Owen O'Neill (owen_r_oneill) | 1509 comments I'm not sure I believe in the "sophomore jinx." I do believe that some authors have a "what do I do for an encore?" problem. I do think that, having not seriously considered what to do for a sequel, some people (and I don't mean just indie authors here -- I think indie authors are actually better at this than average) rush a sequel to "capitalize".

From what you posted above, it sounds like you have a good editor and good beta readers who will give you decent feedback. It sounds like you can rely on them to help you deal with this.

As for how we dealt with it, we were just ignorant. We made a plan in ignorance, and we started to follow it in ignorance. Fools rush in...

Also, I have nothing against a bottle of bourbon, in principle. (I prefer scotch.)


message 21: by Charles (new)

Charles Hash | 1054 comments Sophomore curse is a lot like the Oscar curse, or the MVP curse, or the Sports Illustrated curse. Some overnight success can having you drinking your own kool aid. The result is more rock star, less investment. (Whatever I write is amazing, the world has told me so. I can stop working as hard now. I have arrived.)

Add in rushing the book out and you have a full blown recipe for disaster. I think it is as much of an ego check as anything. I feel more pressure to raise the bar now, personally.


message 22: by J.C. (new)

J.C. Stockli (jcstockli) | 41 comments thank you gentlemen. I feel like I have a solid image for the series, and I love each segment more than the last... but you know when someone "sets the bar high" the silent pressures can kill. I appreciate these groups and the different takes on such universal topics... all very interesting.


message 23: by Dwayne, Head of Lettuce (new)

Dwayne Fry | 4333 comments Mod
J.C. wrote: "I'm wondering how others deal with this..."

I'll be honest, I'm not sure what a sophomore jinx is.

When it comes to my writing, I set my expectations low. I work on something until I'm happy with it, show it to the editor. If she's happy with it, I give it one or two more passes and then publish. Then I move on to the next project and do not look back.


message 24: by J.C. (new)

J.C. Stockli (jcstockli) | 41 comments Dwayne, I think what's really got me on this is keeping up the momentum an expectation of a series. I love my vision. I feel it grow strong and stronger as I dig deeper into the plot that I intend to carry through 5 books total. The "sophomore jinx" is really a fun way for me to say I hope I don't f*ck up what I've put down as ground work for the readers with the first book. I don't think I am based on my betas' feedback, but I don't think any writer is immune to the beastly self-doubt every now and then. This group had been great because we all can relate to this and we're not afraid to say "hey, I feel like that too sometimes."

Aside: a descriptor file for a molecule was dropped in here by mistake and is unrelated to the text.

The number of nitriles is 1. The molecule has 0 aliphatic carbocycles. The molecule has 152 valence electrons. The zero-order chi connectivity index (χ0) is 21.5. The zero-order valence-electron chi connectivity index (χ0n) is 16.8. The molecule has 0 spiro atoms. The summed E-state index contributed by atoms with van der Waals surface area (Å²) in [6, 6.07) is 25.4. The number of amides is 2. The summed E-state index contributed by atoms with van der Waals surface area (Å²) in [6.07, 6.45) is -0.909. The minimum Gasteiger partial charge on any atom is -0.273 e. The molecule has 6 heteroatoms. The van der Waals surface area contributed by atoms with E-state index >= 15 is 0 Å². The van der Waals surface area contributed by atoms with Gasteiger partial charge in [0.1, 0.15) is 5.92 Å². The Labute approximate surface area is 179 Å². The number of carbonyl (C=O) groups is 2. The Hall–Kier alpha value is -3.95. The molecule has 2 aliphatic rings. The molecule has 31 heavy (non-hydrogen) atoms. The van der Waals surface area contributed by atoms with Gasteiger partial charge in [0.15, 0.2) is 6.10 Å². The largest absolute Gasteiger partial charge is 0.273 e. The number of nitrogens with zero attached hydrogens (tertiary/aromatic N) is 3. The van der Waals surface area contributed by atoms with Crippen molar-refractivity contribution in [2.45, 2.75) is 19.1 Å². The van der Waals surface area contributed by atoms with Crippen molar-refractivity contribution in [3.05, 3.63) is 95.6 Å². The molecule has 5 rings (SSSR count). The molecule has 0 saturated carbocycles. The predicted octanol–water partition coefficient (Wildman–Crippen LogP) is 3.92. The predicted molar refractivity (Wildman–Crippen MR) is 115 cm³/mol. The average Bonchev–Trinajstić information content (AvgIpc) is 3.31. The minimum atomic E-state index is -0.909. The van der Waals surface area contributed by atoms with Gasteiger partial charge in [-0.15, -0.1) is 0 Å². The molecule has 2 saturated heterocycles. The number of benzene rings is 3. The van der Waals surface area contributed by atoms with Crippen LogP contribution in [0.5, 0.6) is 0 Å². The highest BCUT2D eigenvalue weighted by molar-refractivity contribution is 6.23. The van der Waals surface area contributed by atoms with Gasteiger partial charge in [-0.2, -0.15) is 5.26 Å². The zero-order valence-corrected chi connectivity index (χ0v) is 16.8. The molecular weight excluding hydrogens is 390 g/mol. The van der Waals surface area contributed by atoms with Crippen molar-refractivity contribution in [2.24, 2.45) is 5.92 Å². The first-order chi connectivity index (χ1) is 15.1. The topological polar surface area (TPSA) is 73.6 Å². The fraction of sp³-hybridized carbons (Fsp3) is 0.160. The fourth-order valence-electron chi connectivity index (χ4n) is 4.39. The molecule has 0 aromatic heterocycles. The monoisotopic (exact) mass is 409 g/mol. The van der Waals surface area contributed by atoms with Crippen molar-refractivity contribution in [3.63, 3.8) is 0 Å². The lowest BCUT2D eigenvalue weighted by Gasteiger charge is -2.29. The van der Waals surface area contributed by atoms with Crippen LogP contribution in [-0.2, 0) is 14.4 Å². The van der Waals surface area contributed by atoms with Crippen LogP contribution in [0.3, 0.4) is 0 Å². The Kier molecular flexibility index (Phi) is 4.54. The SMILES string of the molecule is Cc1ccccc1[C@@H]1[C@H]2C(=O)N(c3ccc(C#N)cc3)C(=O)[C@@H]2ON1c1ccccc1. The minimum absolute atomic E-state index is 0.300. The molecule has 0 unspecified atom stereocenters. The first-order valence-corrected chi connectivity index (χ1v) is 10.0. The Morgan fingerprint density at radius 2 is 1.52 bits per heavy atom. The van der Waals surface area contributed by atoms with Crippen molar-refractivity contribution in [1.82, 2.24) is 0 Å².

message 25: by Matthew (new)

Matthew Wooding (matthewwooding) | 2 comments Second album syndrome is what musicians refer to it as and I'm going through a similar thing writing my 2nd book right now. I don't know if it's beneficial or not that it's not related to my 1st book. On the one hand I don't have to worry about letting people down after setting expectations of the series. But on the other hand I need to recapture people with a different story, different characters!
I'm pretty hard to please though, so I figure once I'm happy with it whatever it was that people enjoyed about my 1st book should come through again in future books.
I figure it's like anything, the more you do it the more confidence you have in yourself and less you self-doubt. At least that is what I hope! lol


message 26: by J.C. (new)

J.C. Stockli (jcstockli) | 41 comments Matthew, exactly! I got the reference from the musical realm (SELF to be exact... a fun little song) anyway... yes, I think with practice and support that this is all part of the process and honing our craft.


message 27: by Dwayne, Head of Lettuce (new)

Dwayne Fry | 4333 comments Mod
J.C. wrote: "I love my vision. I feel it grow strong and stronger as I dig deeper into the plot..."

This is good. This is excellent! Love your visions and stay true to them. It's wonderful, yes, when readers also love our works, but not everyone will. I can somewhat relate to what you're saying. I am working on a novel and to pave the way to it, I'm also working on a series of short stories, each featuring a different set of characters from the novel. I know some people will read the stories and love them. They will love some more than others. When the novel comes along, some will love it, some will not. I'm expecting that. For some, the novel will fill what they have come to expect after reading the stories, for some, it will fall flat. But, I am loving the journey, loving the characters, loving the story. I can't control what others will think of my work, but I can work to satisfy myself. That's really my main goal.

I guess what I'm trying to say is, put your emotions into what you can control: your vision and your writing. Make it as damn good as you can and make sure you're happy with it. Don't stress about others and their thoughts and opinions as you have no control over that. You'll go mad worrying about things you can't control.